Neohapsis is currently accepting applications for employment. For more information, please visit our website www.neohapsis.com or email firstname.lastname@example.org
From: Pavel Kankovsky (peakARGO.TROJA.MFF.CUNI.CZ)
Date: Tue Mar 20 2001 - 14:16:08 CST
ICZ has published some real information about their new attack against
(Open)PGP. Their annoucement, in the English language, can be found at
http://www.i.cz/en/onas/tisk4.html. They say they will make a research
paper available at http://www.i.cz/ soon.
They stress how bad the problem is but there is an important detail you
should not miss: in order to exploit the vulnerability, you must be able
to modify a file containing your victim's encrypted private key in a
special way (and get one message signed with that "bugged" key). Well,
it is true such a thing can often be "performed without knowledge of the
user's passphrase" ("behind the user's back" is a more colourful phrase
used in the Czech version of the press release) but if anyone can modify
your files without your consent, he can *probably* steal your private key
and other sensitive data in 42 different ways.
The vulnerability is said to be inherent to the OpenPGP format. It seems
that the integrity of OpenPGP encrypted private ("secret" in somewhat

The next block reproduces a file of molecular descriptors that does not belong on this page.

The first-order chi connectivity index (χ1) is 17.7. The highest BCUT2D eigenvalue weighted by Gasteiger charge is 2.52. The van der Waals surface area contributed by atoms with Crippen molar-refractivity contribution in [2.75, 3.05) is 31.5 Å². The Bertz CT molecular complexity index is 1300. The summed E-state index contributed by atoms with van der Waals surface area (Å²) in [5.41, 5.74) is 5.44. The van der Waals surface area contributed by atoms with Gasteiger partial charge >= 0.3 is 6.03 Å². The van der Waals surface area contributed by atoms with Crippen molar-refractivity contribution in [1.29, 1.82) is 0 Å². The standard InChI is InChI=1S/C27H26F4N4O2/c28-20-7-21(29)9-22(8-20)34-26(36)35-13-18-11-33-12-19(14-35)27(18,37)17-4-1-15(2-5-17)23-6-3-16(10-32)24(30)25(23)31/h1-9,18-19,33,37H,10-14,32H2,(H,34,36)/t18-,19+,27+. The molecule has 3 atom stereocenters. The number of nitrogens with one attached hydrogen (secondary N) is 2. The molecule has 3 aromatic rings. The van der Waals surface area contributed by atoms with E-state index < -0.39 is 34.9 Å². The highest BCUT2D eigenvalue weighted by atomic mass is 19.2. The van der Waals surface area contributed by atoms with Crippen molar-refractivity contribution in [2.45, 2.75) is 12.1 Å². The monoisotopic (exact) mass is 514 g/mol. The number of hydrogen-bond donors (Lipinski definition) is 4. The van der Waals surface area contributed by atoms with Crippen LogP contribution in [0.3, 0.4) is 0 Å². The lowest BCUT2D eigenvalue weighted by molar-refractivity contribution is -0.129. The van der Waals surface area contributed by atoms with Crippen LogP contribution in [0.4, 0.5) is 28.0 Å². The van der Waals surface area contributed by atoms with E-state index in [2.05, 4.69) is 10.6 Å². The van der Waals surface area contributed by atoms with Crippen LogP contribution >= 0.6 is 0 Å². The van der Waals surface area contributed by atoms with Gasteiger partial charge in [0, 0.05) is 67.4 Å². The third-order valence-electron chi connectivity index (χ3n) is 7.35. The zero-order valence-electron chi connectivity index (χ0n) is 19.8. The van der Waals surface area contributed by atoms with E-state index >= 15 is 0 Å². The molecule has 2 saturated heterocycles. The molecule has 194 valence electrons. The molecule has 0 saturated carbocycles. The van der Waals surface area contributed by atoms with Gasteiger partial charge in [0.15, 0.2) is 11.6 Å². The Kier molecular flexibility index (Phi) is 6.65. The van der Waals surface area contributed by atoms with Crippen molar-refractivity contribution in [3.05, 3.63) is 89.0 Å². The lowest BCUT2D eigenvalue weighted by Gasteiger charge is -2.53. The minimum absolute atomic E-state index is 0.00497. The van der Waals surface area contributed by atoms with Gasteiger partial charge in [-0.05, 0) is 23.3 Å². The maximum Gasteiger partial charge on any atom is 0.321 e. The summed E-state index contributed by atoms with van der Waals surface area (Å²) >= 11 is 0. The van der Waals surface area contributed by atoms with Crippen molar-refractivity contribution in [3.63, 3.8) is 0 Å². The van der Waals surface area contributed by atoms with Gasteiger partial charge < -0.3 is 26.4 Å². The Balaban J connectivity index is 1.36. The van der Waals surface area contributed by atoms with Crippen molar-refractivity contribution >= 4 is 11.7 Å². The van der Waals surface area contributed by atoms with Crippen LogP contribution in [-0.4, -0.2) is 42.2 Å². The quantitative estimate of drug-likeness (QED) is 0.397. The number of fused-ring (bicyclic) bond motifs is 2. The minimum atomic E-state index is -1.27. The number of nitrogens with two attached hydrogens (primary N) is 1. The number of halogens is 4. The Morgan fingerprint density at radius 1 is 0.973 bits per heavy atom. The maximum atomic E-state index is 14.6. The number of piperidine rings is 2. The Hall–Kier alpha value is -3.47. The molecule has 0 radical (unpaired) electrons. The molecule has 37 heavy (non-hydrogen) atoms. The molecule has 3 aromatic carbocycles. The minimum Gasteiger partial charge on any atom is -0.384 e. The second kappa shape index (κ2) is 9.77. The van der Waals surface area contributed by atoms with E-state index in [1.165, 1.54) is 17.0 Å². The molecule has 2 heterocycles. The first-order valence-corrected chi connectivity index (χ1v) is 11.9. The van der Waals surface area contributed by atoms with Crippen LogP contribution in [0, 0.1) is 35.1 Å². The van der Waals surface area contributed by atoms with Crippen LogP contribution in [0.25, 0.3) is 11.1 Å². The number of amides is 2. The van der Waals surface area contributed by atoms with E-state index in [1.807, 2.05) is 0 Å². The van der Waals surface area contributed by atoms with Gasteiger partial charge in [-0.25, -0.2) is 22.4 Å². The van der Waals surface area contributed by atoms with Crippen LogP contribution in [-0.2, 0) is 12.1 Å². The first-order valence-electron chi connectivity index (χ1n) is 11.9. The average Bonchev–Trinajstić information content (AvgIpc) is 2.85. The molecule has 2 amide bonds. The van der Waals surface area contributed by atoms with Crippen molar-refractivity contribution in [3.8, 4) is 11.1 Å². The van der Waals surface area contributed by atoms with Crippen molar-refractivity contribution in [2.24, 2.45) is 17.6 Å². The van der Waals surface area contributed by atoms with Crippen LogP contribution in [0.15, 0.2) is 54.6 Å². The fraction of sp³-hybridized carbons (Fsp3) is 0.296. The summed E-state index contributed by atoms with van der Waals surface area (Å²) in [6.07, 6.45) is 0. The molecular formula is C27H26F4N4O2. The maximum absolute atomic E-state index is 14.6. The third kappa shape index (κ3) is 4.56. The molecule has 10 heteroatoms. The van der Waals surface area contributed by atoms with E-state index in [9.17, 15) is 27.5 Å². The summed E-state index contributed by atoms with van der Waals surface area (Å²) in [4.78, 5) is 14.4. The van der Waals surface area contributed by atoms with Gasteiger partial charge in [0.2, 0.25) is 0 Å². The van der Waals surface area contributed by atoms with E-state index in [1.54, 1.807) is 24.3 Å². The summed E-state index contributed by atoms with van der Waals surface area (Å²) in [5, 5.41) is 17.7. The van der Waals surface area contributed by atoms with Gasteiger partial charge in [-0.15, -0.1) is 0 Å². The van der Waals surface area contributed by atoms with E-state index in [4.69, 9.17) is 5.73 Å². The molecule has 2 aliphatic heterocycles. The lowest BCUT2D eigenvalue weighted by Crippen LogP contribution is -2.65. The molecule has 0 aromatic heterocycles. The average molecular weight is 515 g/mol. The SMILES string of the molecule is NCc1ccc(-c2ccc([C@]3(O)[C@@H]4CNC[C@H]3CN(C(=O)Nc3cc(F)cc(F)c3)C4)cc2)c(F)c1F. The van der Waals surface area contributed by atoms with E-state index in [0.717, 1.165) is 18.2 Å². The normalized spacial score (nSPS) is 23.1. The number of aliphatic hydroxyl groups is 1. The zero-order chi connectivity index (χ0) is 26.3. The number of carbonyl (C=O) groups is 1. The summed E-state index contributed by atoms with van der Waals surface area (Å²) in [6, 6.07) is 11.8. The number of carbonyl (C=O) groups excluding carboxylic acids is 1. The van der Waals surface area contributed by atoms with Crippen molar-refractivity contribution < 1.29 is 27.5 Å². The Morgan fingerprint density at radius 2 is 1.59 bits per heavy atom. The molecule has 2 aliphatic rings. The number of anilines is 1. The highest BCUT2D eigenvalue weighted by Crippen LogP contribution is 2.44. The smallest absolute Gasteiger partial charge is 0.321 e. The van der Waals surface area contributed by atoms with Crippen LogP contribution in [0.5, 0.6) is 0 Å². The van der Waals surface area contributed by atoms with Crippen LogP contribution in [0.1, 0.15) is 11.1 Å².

confusing RFC 2440 lingo) key blocks is protected by a rather lame 16-bit
checksum only (see RFC 2440, section 5.5.3. Secret Key Packet Formats),
and I guess the problem lies here. Perhaps their attack is something like
a combination of the attack against Chinese remainder theorem-based
implementations of RSA in the presence of computational errors and the
SSH1 CRC compensation attack.
Anyway, there is *probably* a rather simple defence: make your software
check generated digital signatures against corresponding public keys
automatically. It is unlikely an attacker could find a (feasible) way to
modify both an unencrypted public key and a private key encrypted using an
unknown passphrase to pass such a check. As a free bonus, you will make
your software more resistant to the fault cryptanalysis in general.
--Pavel Kankovsky aka Peak [ Boycott Microsoft--http://www.vcnet.com/bms ]
"Resistance is futile. Open your source code and prepare for assimilation."